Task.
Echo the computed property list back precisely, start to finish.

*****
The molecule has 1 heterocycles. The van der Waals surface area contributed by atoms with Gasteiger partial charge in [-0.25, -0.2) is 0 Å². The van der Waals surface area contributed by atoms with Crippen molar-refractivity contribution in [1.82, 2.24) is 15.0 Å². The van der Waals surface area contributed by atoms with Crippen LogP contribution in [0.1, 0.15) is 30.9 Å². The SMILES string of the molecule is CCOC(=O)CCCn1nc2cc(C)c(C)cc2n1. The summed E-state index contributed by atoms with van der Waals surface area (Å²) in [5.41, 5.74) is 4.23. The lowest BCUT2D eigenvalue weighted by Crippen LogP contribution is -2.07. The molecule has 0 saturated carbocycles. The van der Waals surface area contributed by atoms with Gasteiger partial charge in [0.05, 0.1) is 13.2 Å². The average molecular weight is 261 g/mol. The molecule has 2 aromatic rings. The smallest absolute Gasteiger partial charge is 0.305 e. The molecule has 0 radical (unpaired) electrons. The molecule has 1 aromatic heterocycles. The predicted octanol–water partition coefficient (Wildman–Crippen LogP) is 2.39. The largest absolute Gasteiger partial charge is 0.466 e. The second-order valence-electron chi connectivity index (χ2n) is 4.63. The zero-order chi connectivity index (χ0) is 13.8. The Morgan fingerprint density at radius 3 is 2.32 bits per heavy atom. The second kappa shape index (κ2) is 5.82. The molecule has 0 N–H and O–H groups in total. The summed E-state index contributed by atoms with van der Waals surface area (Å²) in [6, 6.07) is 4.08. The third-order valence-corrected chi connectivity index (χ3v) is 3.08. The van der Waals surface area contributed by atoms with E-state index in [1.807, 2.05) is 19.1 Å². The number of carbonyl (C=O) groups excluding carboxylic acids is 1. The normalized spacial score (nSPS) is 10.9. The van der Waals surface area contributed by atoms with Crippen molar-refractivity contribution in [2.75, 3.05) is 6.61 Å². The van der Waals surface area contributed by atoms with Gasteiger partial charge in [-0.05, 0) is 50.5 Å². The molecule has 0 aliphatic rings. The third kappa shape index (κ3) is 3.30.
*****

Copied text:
The molecule has 1 heterocycles. The van der Waals surface area contributed by atoms with Gasteiger partial charge in [-0.25, -0.2) is 0 Å². The van der Waals surface area contributed by atoms with Crippen molar-refractivity contribution in [1.82, 2.24) is 15.0 Å². The van der Waals surface area contributed by atoms with Crippen LogP contribution in [0.1, 0.15) is 30.9 Å². The SMILES string of the molecule is CCOC(=O)CCCn1nc2cc(C)c(C)cc2n1. The summed E-state index contributed by atoms with van der Waals surface area (Å²) in [5.41, 5.74) is 4.23. The lowest BCUT2D eigenvalue weighted by Crippen LogP contribution is -2.07. The molecule has 0 saturated carbocycles. The van der Waals surface area contributed by atoms with Gasteiger partial charge in [0.05, 0.1) is 13.2 Å². The average molecular weight is 261 g/mol. The molecule has 2 aromatic rings. The smallest absolute Gasteiger partial charge is 0.305 e. The molecule has 0 radical (unpaired) electrons. The molecule has 1 aromatic heterocycles. The predicted octanol–water partition coefficient (Wildman–Crippen LogP) is 2.39. The largest absolute Gasteiger partial charge is 0.466 e. The second-order valence-electron chi connectivity index (χ2n) is 4.63. The zero-order chi connectivity index (χ0) is 13.8. The Morgan fingerprint density at radius 3 is 2.32 bits per heavy atom. The second kappa shape index (κ2) is 5.82. The molecule has 0 N–H and O–H groups in total. The summed E-state index contributed by atoms with van der Waals surface area (Å²) in [6, 6.07) is 4.08. The third-order valence-corrected chi connectivity index (χ3v) is 3.08. The van der Waals surface area contributed by atoms with E-state index in [1.807, 2.05) is 19.1 Å². The number of carbonyl (C=O) groups excluding carboxylic acids is 1. The normalized spacial score (nSPS) is 10.9. The van der Waals surface area contributed by atoms with Crippen molar-refractivity contribution in [2.75, 3.05) is 6.61 Å². The van der Waals surface area contributed by atoms with Gasteiger partial charge in [-0.05, 0) is 50.5 Å². The molecule has 0 aliphatic rings. The third kappa shape index (κ3) is 3.30.